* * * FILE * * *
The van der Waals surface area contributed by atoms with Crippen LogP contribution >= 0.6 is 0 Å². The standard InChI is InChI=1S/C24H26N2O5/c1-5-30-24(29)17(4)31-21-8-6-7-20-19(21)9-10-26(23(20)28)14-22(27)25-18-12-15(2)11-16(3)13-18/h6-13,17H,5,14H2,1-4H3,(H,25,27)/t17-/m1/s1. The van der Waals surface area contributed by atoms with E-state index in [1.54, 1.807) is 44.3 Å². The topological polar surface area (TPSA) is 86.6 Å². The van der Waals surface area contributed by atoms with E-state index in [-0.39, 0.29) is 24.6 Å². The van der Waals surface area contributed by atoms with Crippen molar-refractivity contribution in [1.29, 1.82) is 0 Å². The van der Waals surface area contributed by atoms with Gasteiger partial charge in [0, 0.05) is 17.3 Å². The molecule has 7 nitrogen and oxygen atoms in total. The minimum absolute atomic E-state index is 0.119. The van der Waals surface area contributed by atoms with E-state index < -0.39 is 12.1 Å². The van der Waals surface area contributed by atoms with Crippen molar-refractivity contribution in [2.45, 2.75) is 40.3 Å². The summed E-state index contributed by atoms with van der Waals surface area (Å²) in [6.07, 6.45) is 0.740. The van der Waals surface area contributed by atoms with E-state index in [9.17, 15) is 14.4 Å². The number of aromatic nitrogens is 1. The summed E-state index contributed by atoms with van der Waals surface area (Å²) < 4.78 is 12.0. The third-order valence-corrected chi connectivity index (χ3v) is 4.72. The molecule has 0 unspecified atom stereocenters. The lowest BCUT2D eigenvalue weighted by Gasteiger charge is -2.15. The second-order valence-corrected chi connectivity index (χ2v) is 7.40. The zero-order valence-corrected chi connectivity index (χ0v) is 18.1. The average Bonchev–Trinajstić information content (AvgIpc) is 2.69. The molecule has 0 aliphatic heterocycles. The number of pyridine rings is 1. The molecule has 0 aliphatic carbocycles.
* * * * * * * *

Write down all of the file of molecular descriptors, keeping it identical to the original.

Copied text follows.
The van der Waals surface area contributed by atoms with Crippen LogP contribution >= 0.6 is 0 Å². The standard InChI is InChI=1S/C24H26N2O5/c1-5-30-24(29)17(4)31-21-8-6-7-20-19(21)9-10-26(23(20)28)14-22(27)25-18-12-15(2)11-16(3)13-18/h6-13,17H,5,14H2,1-4H3,(H,25,27)/t17-/m1/s1. The van der Waals surface area contributed by atoms with E-state index in [1.54, 1.807) is 44.3 Å². The topological polar surface area (TPSA) is 86.6 Å². The van der Waals surface area contributed by atoms with E-state index in [-0.39, 0.29) is 24.6 Å². The van der Waals surface area contributed by atoms with Crippen molar-refractivity contribution in [1.29, 1.82) is 0 Å². The van der Waals surface area contributed by atoms with Gasteiger partial charge in [0, 0.05) is 17.3 Å². The molecule has 7 nitrogen and oxygen atoms in total. The minimum absolute atomic E-state index is 0.119. The van der Waals surface area contributed by atoms with E-state index < -0.39 is 12.1 Å². The van der Waals surface area contributed by atoms with Crippen molar-refractivity contribution in [2.45, 2.75) is 40.3 Å². The summed E-state index contributed by atoms with van der Waals surface area (Å²) in [6.07, 6.45) is 0.740. The van der Waals surface area contributed by atoms with E-state index in [9.17, 15) is 14.4 Å². The number of aromatic nitrogens is 1. The summed E-state index contributed by atoms with van der Waals surface area (Å²) < 4.78 is 12.0. The third-order valence-corrected chi connectivity index (χ3v) is 4.72. The molecule has 0 unspecified atom stereocenters. The lowest BCUT2D eigenvalue weighted by Gasteiger charge is -2.15. The second-order valence-corrected chi connectivity index (χ2v) is 7.40. The zero-order valence-corrected chi connectivity index (χ0v) is 18.1. The average Bonchev–Trinajstić information content (AvgIpc) is 2.69. The molecule has 0 aliphatic heterocycles. The number of pyridine rings is 1. The molecule has 0 aliphatic carbocycles.